The AAT has ruled that it did not have jurisdiction to review a Tax Practitioners Board (TPB) decision not to investigate a complaint about 2 tax agents.
Mr Gerard Mendonca, the applicant, sought review of a decision made by the Tax Practitioners Board (“the Board”) on 25 July 2017. In that decision, the Board decided not to take any further action in relation to a complaint made by the applicant against two taxation agents because it found that the allegations did not constitute ‘tax agent services’ and was therefore outside of the Board’s jurisdiction (“the decision”).
The TPB had found that the allegations did not constitute “tax agent services” and, therefore, fell outside the Board’s jurisdiction under the Tax Agent Services Act 2009 (TASA). The applicant contended that the TPB decision not to investigate his complaint fell within the AAT’s jurisdiction pursuant to s70-10(ga) of the TASA on the basis that it was a decision “not to terminate” the registration of the tax agents.
It is interesting that TASA allowed an appeal from a decision not to ‘terminate’ an agent’s registration (presumably for situations like this, where a person who’s made a complaint, to appeal if not satisfied with the Board’s handling of the process – normally it is Tax Agents appealing the termination of their registration). Readers will understand that, to have a right to appeal to the AAT, a Federal enactment must expressly create that right (and s70-10 of TASA did just that, for certain matters). This is under s25 of the AAT Act.
The AAT ruled that it did not have jurisdiction to review the Board’s decision not to investigate the complaint. The AAT considered that the Board’s decision was merely an initial step in determining its power to review the complaint. The Board’s decision about whether the allegations constituted “tax agent services” was not a decision referred to in s70-10 of the TASA, the AAT said.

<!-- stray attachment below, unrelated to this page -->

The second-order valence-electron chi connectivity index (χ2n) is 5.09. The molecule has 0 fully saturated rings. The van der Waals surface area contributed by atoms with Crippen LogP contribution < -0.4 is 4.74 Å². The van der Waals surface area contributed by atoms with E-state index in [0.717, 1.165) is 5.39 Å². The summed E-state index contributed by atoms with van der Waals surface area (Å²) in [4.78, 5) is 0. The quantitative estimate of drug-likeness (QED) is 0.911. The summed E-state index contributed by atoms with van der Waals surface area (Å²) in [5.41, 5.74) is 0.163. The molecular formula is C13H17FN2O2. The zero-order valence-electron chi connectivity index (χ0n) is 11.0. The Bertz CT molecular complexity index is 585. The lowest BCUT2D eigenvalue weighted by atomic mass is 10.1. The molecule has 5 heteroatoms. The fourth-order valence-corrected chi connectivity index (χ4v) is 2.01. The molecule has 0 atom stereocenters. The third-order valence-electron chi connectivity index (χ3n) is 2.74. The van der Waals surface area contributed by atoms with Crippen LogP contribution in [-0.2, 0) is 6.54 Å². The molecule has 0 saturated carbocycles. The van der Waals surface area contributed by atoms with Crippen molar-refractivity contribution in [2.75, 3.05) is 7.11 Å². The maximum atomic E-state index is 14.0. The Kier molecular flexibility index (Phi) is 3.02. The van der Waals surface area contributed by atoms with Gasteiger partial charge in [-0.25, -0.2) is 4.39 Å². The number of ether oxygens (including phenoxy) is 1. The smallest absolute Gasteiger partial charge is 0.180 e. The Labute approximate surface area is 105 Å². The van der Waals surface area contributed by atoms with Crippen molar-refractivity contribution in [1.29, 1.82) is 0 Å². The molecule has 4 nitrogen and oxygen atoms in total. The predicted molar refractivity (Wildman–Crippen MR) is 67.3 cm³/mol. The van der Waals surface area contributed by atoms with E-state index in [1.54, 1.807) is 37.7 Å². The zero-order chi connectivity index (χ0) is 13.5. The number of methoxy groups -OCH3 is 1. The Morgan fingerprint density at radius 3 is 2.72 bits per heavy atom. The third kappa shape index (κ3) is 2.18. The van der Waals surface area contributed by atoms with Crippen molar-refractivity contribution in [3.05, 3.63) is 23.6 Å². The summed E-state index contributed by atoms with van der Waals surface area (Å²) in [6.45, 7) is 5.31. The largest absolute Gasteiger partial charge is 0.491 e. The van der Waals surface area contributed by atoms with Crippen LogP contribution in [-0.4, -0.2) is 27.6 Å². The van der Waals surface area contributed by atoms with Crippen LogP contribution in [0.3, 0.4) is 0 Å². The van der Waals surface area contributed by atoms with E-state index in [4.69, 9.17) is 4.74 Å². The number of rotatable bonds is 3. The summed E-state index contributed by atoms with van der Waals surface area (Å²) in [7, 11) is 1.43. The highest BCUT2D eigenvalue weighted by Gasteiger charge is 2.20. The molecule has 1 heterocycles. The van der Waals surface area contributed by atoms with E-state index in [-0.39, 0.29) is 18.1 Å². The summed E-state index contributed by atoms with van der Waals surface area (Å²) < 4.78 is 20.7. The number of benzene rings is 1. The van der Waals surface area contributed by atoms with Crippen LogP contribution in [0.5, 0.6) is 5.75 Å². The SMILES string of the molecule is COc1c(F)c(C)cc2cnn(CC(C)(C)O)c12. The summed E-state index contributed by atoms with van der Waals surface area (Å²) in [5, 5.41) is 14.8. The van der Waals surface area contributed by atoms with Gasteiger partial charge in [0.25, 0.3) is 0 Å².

In any event, the AAT noted that the Board had advised, in a letter dated 18 September 2017, that it had referred its decision on the complaint, for independent review, under the process mentioned in its initial 25 July 2017 advice to the Complainant (presumably offering an independent review of their handling of his complaint, if dissatisfied with their handling of it). This is a not-uncommon system, when there is no AAT appeal right.
Having said all that, the decision is short (only 10 paragraphs) and in many respects unsatisfactory.
- It does not, for instance, say what the Complaint was about, how related the relevant behaviour was, to ‘tax agent services’ or how serious the behaviour was. There is no way of knowing whether the Applicant was just a trouble maker, complaining about nothing, or whether the Board overlooked a relevant matter, because it thought all non ‘tax agent services’ behaviour was outside its function (which would be plainly wrong and it would be equally wrong for the AAT to decide it had no jurisdiction, on the basis of the same mistaken view).
- It is not true that behaviour must be ‘tax agent services’ before the Board, or the AAT, has jurisdiction. For instance, the very first requirement for registration is that the person be a ‘fit and proper person’ (s20-5(1)(a) TASA). All manner of conduct could be relevant to that. For instance, the Tax Agent may have murdered someone. Or, more realistically, it might be relevant that ASIC had deregistered that the Tax Agent, as a person entitled to audit SMSF’s, because of dishonesty or profound ignorance of the relevant superannuation law (SIS Act & SIS Regs). It may be relevant that ASIC had prosecuted the practitioner for giving financial advice, without obtaining a suitable financial adviser’s licence, after repeated warnings that this was illegal.
- A Tax Agent’s failure to comply with the ‘Code of Conduct’ can result in termination of his registration (s30-15(2)(d)) and the Code’s requirements aren’t all limited to ‘tax agents services’. For instance, s30-10(3) says that an agent ‘must account to your client for the money or other property’ that you receive on behalf of a client and hold on trust. This provision does not say it is limited to money held on trust for tax related matters. It may be, for instance, that the Tax Agent received money for investment on behalf of the client and did not account for that.
I’m troubled by how short and opaque the Tribunal’s decision was.
(Mendonca and Tax Practitioners Board  AATA 2177, AAT, File No: 2017/4963, Poljak SM, 10 November 2017.)
[FJM; LTN 226, 24/11/17; Tax Month November 2017]